Chelsea Hospital, who were very low in their minds at the prospect of so long and hazardous a cruise. They could not be called a dashing lot aboard the Wager, and as for the captain of her his name was Cheap, and he was not much better than that. You shall have the pleasure of damning him as heartily for yourselves as did his forlorn ship's company.
The crazy old hooker of a store-ship began to go to pieces as soon as she encountered the wild gales and swollen seas off the Horn. Decks were swept, boats smashed, and the mizzenmast carried clean out of her. Disabled and leaking, the Wager was somehow worked into the Pacific; but the captain had no charts of the coast, and he blundered along in the hope of finding the rest of the squadron at the rendezvous, which was the island of Juan Fernandez. He was warned by the first lieutenant, the gunner, and other officers that the floating weed, the flocks of land birds, and the longitude, as they had figured it out, indicated a lee shore not many miles distant. The gunner was a man of sorts and he was bold enough to protest:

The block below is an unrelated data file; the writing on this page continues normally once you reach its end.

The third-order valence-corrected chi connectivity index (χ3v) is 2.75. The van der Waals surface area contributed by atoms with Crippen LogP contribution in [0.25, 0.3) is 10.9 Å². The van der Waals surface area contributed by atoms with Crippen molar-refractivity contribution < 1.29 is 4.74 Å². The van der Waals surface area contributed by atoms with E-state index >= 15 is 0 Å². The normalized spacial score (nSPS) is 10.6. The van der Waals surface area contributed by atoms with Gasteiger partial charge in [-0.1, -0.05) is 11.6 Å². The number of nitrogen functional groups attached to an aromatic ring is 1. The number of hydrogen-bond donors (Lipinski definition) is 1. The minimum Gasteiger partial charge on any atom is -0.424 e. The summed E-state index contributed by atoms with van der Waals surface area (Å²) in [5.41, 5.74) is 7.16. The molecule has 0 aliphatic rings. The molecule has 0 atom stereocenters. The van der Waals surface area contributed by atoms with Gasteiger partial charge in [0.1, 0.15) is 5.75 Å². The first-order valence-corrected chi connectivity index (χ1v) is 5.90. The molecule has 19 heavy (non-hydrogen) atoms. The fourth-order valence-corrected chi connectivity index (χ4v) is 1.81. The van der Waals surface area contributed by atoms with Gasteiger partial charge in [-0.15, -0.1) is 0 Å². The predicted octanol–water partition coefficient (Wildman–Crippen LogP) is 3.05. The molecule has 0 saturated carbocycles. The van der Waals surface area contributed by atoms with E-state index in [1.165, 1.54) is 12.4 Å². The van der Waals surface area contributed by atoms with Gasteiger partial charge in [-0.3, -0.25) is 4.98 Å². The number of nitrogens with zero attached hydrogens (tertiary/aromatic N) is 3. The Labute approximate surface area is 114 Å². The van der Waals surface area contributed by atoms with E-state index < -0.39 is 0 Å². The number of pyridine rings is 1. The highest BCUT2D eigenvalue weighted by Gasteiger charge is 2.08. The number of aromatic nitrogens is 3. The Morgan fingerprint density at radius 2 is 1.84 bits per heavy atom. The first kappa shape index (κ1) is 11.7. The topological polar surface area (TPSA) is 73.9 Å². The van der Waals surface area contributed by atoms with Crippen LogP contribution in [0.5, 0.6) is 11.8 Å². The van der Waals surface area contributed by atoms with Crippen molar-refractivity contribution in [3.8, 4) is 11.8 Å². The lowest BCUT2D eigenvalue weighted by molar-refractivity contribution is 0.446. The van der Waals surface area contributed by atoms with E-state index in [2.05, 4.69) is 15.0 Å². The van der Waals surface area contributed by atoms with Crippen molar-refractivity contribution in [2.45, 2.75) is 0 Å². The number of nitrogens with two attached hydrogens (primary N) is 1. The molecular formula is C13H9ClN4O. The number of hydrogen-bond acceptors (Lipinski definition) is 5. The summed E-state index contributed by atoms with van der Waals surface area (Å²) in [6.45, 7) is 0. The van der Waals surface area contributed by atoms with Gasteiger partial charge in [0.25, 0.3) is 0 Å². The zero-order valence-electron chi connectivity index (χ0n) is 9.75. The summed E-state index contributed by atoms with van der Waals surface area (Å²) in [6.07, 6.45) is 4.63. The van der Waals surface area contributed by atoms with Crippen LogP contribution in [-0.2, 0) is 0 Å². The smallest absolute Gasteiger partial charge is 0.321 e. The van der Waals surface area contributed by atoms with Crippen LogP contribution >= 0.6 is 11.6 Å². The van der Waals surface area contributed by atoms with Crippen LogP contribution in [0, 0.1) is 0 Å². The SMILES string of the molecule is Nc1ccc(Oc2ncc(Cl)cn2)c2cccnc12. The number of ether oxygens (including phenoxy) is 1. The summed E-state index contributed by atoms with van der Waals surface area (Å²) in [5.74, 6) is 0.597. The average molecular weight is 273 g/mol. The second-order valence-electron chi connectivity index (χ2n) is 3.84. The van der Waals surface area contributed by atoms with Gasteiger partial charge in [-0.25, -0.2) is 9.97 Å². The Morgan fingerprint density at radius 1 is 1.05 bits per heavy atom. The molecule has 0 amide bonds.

"Sir, the ship is a perfect wreck; our mizzenmast gone, and all our people ill or exhausted; there are only twelve fit for duty,—therefore it may be dangerous to fall in with the land."
Captain Cheap stubbornly held on until he was